What Would Google Do? by Jeff Jarvis (2009) Part II
Democratization of information on the Internet has implications for other businesses. Google’s model could have far reaching implications. The news might best be created by community curators who share relevant information for local audiences. The local restaurant has a similar opportunity to be “Google-y” by using local constituents to drive selection. This concept of measured curation for local audiences is a new business model.
These were some of the issues raised by Amy Martin and Catherine Whittaker, who took on Bill Gary’s earlier claim that only the first half of the book was worth the read (What Would Google Do? Part I). But, they say, these ideas may go against human (or at least American) nature?
We have a desire to protect our intellectual property and artistry. A chef may not want to turn over artistic control of her menu to the local diners. A professor may not want to share his instructional tools on the web.
Information sharing, openness, and transparency breed trust, says Jarvis. But at the same time, we are trusting others not to misuse the information shared. Is the Internet a community of trust?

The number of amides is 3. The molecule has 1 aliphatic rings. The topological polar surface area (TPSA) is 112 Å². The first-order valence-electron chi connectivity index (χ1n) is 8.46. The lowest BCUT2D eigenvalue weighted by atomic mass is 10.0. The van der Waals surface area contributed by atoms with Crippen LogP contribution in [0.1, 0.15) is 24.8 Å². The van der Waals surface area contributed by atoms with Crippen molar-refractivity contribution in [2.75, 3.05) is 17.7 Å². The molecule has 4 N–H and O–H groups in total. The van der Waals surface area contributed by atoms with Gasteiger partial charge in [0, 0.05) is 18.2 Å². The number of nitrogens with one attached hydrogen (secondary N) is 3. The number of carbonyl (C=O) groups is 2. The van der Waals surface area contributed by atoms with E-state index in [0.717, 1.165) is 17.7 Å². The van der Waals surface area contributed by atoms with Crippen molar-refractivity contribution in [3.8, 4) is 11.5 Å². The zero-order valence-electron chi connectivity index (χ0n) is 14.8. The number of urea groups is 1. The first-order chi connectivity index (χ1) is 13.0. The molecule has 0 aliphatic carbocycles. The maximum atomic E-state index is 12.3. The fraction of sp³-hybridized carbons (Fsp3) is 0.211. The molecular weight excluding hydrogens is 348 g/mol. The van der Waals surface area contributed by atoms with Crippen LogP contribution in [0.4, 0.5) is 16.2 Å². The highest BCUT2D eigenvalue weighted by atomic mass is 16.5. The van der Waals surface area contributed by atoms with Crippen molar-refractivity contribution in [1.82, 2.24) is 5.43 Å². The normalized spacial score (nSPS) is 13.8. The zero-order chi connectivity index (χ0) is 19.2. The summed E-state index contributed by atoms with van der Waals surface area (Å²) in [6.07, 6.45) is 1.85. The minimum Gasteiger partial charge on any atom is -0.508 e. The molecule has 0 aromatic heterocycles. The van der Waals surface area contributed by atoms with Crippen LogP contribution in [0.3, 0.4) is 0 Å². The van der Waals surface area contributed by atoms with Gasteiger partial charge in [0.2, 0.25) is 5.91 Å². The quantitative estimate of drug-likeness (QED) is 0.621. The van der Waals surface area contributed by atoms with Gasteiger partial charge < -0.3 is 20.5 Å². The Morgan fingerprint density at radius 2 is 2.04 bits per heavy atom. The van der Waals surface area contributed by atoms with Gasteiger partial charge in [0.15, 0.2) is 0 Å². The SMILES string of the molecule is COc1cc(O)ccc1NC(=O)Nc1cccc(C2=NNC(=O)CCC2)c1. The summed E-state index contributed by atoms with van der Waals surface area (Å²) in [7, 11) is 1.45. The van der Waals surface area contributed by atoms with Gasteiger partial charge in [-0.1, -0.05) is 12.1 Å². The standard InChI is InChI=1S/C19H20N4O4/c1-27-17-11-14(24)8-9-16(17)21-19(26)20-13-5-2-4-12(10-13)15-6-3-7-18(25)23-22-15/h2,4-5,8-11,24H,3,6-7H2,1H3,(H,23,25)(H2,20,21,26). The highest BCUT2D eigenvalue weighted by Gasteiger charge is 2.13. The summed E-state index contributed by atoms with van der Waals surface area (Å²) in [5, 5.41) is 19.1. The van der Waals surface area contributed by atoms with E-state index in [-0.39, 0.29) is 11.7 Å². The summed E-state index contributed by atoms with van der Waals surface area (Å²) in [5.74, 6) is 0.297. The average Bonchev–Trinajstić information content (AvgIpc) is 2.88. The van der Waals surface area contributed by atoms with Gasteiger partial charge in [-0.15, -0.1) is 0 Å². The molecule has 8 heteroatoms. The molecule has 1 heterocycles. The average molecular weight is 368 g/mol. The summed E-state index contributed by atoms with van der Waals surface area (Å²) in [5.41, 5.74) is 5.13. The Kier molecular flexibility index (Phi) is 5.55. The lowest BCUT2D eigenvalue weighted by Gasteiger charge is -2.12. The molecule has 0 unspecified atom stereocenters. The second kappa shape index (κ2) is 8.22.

- Overall Response: The second half raises fundamental issues for businesses and offers new thinking about ownership and trust in a digital age. Could businesses really make this shift?
About Digital Media Book Club: In the growing field of strategic communication, social media rockstars, academics, and digital thinkers are investing time and energy to share their learning with others. In my Digital Strategic Communication class, students in the Master of Arts in Organizational and Strategic Communication program at Queens University of Charlotte are sifting through a variety of texts to discover the embedded wisdom. These are their thoughts and reactions.